Mitosis Study Guide

Mitosis is the process where a eukaryotic cell doubles its
chromosomes (DNA) and then divides into two cells that are
copies of the orginal cell. It is how new cells are made when an
organism (like you) grows or repairs damaged tissue (like a cut).
A cell with 2 chromosomes is shown to
the right in interphase. Each of these
chromsomes duplicates to produce
copies (sister chromatids) shown in blue
to the left (all the chromosomes are not
condensed and visible until prophase).
within the
In prophase, the spindle fibers begin to form
and attach to the centromeres (shown in
white) of each pair of sister chromatids.
The nuclear envelope dissolves and the
centrioles move towards opposite poles of
the cell. A protein structure called the
kinetochore connects the spindle fibers to
the centromeres.
A spindle
fiber made of
made of tubulin.
The spindle fibers pull the
chromsomes to the center of
the cell (the metaphase
plate). We call this stage
metaphase, once all the
centromeres are aligned in the
center of the cell.
Anaphase is the stage of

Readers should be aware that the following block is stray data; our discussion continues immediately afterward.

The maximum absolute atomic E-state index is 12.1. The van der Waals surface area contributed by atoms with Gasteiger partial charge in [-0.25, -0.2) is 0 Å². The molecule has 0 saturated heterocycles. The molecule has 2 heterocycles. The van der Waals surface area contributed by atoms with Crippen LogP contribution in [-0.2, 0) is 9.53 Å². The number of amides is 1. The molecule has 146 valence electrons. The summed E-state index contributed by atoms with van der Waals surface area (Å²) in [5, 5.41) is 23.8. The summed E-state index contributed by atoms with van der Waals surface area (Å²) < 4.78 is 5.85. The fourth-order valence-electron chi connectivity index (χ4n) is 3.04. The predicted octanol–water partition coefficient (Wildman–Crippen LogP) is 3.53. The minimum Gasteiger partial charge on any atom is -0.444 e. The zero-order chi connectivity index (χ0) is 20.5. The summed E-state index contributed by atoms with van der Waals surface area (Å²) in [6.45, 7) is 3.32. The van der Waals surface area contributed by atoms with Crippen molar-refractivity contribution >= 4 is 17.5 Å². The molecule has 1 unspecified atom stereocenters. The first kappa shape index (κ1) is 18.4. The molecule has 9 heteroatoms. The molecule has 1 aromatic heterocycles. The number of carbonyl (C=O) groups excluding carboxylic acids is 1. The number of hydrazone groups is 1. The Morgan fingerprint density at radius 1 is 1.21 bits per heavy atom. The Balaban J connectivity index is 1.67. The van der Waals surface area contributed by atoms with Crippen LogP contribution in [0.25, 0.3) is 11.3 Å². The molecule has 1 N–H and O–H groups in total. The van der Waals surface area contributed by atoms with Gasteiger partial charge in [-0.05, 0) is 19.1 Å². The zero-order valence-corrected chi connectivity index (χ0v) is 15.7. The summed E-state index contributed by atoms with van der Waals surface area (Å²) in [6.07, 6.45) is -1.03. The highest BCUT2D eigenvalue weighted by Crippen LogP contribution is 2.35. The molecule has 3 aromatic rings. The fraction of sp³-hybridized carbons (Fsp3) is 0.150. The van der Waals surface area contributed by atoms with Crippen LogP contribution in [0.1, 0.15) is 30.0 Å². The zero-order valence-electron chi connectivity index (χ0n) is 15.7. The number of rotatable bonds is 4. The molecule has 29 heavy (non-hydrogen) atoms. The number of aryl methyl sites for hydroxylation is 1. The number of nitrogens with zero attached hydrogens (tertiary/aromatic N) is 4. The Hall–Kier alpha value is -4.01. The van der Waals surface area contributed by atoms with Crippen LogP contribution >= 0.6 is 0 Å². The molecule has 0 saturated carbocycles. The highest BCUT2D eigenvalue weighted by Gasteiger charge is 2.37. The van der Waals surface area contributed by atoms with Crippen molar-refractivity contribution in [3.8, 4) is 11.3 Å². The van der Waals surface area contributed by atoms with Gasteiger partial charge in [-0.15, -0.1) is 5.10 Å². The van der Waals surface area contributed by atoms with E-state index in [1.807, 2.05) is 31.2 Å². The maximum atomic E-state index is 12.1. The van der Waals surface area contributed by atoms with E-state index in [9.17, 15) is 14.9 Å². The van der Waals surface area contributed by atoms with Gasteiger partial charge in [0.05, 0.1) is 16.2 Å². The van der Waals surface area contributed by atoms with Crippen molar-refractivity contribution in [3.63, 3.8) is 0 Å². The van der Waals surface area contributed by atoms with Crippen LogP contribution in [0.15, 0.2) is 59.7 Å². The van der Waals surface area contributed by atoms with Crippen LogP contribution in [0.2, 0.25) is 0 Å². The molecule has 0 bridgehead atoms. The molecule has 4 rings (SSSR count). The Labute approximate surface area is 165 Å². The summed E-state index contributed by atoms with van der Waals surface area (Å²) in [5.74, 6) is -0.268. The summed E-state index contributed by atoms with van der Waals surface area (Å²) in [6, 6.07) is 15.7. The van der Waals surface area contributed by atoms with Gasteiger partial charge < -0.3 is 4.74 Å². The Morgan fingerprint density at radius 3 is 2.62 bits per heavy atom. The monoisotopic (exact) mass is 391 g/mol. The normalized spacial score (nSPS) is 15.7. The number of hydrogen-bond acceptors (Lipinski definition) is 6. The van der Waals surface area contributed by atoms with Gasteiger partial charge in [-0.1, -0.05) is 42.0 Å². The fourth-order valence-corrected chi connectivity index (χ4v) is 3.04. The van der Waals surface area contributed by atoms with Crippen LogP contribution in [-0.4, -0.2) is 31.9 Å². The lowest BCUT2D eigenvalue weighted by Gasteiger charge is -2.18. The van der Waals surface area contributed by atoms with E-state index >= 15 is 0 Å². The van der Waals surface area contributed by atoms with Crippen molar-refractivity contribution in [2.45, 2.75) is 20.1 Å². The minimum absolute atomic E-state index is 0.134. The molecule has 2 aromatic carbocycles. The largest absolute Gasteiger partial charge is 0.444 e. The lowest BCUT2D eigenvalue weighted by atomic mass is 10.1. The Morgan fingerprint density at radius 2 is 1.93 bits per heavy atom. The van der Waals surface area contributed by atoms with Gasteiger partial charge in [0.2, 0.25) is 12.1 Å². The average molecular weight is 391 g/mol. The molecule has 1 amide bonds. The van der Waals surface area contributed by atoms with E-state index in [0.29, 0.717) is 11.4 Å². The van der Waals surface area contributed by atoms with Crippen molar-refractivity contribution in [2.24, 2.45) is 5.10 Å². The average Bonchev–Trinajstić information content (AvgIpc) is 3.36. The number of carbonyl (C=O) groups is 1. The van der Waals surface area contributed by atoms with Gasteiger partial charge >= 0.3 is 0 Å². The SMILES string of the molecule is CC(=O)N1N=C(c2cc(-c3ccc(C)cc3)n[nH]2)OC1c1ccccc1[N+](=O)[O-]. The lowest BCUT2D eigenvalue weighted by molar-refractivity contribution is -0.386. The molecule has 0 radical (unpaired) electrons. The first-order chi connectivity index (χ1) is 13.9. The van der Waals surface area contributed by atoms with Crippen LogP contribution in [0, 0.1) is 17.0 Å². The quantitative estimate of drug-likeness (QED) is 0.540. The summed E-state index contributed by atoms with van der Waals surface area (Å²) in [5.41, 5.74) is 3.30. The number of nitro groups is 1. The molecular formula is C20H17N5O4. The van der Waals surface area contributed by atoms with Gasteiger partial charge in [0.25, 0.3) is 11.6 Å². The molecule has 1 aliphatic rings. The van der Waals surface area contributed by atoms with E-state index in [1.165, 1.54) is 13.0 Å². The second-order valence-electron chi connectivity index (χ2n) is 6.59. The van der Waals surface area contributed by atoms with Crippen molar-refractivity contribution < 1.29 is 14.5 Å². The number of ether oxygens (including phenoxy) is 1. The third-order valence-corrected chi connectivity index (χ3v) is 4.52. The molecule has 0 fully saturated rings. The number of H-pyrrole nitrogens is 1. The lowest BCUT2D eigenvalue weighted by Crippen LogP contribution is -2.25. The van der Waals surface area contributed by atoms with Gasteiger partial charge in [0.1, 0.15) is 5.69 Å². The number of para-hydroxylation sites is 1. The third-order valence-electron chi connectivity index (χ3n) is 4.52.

mitosis when the sister
chromatids are pulled apart
(they disjoin) and each
copy is pulled to an
opposite pole of the cell.
Mitosis is part of a larger cell cycle. When
not in mitosis the cell is in interphase
which is divided into G1 (Gap1), S
(Synthesis) and G2 (Gap 2). The
chromosomes are actually duplicated in the
S phase but not visible until prophase. The
relative time of each stage is shown in the
pie chart above.
In telophase the
cell divides in half
spindle fibers
disappear and
the nuclear
envelope forms
around each set
of chromsomes.
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When telophase is complete, two cells have
been produced which are copies of the original
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